By Steve Neavling
A 37-year search for a fugitive with mob ties wanted in connection with the killing of a Pennsylvania police chief came to a shocking end Friday when authorities announced Donald Eugene Webb’s remains buried in his former wife’s backyard in Dartmouth, Mass.
The remains were found Thursday night in the back of a property owned by 82-year-old Lillian Webb, whose former husband, it turns out, died in 1999 while still on the FBI’s Ten Most Wanted Fugitives list, the Boston Globe reports.
The discovery of Donald Webb, a career career with connections to the New England mob, ended the longest cold case involving a slain officer in U.S. history. Webb was on the FBI’s Ten Most Wanted Fugitives list from 1981 to 2007.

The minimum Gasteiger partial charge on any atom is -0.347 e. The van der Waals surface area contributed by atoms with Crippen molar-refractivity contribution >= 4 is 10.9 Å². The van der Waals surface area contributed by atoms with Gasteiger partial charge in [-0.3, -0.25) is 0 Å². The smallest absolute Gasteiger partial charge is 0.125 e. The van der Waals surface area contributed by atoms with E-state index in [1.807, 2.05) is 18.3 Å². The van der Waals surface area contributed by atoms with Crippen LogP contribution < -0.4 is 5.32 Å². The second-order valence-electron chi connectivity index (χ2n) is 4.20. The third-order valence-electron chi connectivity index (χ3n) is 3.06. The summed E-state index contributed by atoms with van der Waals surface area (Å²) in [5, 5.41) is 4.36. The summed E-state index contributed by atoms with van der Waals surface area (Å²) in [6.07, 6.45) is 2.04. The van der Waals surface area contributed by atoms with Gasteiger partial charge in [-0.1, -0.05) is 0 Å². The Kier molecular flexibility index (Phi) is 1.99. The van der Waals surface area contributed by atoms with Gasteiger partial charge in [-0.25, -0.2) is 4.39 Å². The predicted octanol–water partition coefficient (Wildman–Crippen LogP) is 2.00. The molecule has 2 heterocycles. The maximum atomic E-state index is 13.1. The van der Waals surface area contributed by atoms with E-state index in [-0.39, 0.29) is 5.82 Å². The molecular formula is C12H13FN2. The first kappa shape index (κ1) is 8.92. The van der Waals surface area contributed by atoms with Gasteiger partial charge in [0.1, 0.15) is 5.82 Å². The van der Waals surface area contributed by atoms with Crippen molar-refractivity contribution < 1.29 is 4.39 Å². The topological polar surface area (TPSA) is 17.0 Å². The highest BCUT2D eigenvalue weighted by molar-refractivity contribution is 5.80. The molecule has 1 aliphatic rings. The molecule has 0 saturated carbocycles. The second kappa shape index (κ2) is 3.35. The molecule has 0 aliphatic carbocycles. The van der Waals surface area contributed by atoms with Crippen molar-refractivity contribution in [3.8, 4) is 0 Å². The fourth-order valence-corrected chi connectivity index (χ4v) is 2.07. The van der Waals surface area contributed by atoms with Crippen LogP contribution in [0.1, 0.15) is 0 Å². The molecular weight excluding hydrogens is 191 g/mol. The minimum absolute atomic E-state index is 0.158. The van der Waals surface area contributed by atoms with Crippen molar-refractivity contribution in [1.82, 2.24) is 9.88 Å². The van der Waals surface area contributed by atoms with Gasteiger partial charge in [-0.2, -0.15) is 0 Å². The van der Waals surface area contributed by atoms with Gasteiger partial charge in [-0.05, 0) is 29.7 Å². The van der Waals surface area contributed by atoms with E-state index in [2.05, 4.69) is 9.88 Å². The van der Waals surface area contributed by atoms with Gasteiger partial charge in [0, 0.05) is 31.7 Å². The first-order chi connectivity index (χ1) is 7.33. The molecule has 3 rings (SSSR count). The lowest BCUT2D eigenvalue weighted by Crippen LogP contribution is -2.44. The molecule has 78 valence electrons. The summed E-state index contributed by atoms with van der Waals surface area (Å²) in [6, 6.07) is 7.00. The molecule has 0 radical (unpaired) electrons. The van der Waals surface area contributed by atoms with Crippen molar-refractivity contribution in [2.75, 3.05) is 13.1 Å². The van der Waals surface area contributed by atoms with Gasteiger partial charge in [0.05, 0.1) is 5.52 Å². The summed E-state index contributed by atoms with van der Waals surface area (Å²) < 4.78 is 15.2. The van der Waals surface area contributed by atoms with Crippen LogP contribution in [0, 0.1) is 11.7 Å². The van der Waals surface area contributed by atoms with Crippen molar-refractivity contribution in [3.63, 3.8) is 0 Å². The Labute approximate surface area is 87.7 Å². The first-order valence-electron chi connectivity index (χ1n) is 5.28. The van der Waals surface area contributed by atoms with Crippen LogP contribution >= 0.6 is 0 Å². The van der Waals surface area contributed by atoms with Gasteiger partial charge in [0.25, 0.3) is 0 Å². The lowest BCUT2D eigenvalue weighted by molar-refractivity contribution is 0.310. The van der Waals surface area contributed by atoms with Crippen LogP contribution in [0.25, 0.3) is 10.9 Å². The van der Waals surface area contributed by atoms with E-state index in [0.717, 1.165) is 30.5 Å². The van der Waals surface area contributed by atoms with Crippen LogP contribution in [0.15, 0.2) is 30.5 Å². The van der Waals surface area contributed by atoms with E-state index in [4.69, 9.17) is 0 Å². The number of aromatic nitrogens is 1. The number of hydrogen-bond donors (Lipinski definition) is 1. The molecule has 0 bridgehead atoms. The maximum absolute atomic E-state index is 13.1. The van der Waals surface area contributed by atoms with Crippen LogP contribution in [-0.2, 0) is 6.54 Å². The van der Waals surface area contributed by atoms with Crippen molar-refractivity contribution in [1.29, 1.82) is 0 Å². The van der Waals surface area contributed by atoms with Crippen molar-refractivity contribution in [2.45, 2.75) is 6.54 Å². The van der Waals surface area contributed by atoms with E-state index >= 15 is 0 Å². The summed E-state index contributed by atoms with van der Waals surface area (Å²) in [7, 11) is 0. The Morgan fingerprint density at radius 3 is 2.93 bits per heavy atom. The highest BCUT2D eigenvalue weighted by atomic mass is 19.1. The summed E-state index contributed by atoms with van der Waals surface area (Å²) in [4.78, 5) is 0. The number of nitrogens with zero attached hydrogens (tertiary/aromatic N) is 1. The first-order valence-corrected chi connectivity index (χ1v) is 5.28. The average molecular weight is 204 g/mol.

Webb had been charged in the brutal beating and fatal shooting of Saxonburg Police Chief Gregory Adams during a traffic stop in December 1980.
“For almost 37 years, the family of Chief Adams and the citizens of Saxonburg have been awaiting news of Donald Eugene Webb’s whereabouts. The FBI is grateful to have been able to play a role in helping to resolve this case. Although it’s unfortunate Mr. Webb will never be brought to justice to pay for his crimes, we’re hopeful the family can find some closure in knowing that this alleged murderer has been located,” said Harold H. Shaw, special agent in charge of the FBI Boston division, CNN reports.